A superior scoop

Illustration by Mark Stivers

I scream, you scream: Sacramento has a new ice cream destination.

Devil May Care Ice Cream & Frozen Treats is now open at 332 Third Street in West Sacramento, just down the street from Raley Field. The small, unassuming spot comes from Jess Milbourn, the local chef who used to run the well-regarded, now-shuttered West Sacramento restaurant the Eatery.

Currently, the clean, retro spot opens Wednesday through Saturday. There isn’t any seating inside, but there’s a charming parklet out front, ideal for slowly savoring one of Milbourn’s creations—vanilla, chocolate, eggnog, pumpkin pie and a vegan piña colada sorbet were among the first round, starting at $3.50. The ultra-creamy, dense consistency says it all: This is a simple but superior scoop.

Already, customers can add sodas and shrubs from Burly Beverages to their scoops to make interesting floats, such as the Festive Bostin, with egg nog ice cream and ginger beer. And soon, Milbourn plans to add popsicles, ice cream sandwiches and other frozen novelties to the mix.

Fusion on the rise: Rancho Cordova just got a fast-casual, Asian-fusion spot. Cali Bowl Teriyaki (10673 Coloma Road) serves a mix of Japanese- and Korean-style meats—chicken katsu, salmon teriyaki, bulgogi—in a few different presentations, including the ever-popular bento box, which comes with tempura, rice, salad and miso soup. In addition to a few appetizers and specialties—Japanese fried tofu, bimbimbap, ramen—all meals cost $7-$9.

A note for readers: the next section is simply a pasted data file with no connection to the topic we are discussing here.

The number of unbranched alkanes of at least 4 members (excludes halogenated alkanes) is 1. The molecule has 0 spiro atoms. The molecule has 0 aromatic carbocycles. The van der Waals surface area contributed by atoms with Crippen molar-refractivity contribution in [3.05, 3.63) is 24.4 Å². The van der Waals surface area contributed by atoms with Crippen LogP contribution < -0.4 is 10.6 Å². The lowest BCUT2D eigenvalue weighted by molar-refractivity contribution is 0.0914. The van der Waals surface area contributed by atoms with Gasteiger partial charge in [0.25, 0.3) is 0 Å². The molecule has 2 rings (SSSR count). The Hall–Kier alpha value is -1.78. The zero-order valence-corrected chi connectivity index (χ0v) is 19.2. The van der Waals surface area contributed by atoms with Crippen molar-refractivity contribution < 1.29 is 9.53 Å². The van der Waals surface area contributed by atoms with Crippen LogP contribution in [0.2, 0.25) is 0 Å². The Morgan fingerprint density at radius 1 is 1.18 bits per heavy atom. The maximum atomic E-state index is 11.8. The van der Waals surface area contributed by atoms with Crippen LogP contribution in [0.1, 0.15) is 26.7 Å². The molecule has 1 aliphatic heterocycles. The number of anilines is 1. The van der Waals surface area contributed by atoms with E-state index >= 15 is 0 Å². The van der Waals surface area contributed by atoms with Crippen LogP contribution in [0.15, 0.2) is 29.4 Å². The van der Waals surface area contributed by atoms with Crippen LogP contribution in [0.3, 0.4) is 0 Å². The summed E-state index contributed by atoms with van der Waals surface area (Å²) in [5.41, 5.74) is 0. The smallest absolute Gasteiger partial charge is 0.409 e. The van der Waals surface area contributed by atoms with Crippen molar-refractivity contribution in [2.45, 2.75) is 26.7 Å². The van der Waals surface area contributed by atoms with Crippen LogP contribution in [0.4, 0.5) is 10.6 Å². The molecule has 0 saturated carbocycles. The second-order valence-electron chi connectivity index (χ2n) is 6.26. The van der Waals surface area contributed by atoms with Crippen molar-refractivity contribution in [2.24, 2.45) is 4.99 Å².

And The Sacramento Bee reported last week that a popular Bay Area Asian-fusion concept, KoJa Kitchen, will join the 700 block of K Street in late 2017. KoJa will be the first outsider on the otherwise locally-owned block—joining the owners of Kru, Red Rabbit Kitchen & Bar and Insight Coffee Roasters—though KoJa’s owner does have personal ties to Sacramento.

This will be the second KoJa Kitchen in the area, with another location in the works in Rocklin. What started as a food truck has turned into an empire built around its popular burger-esque sandwiches that swaps grilled rice patties for buns and Korean-style meat fillings.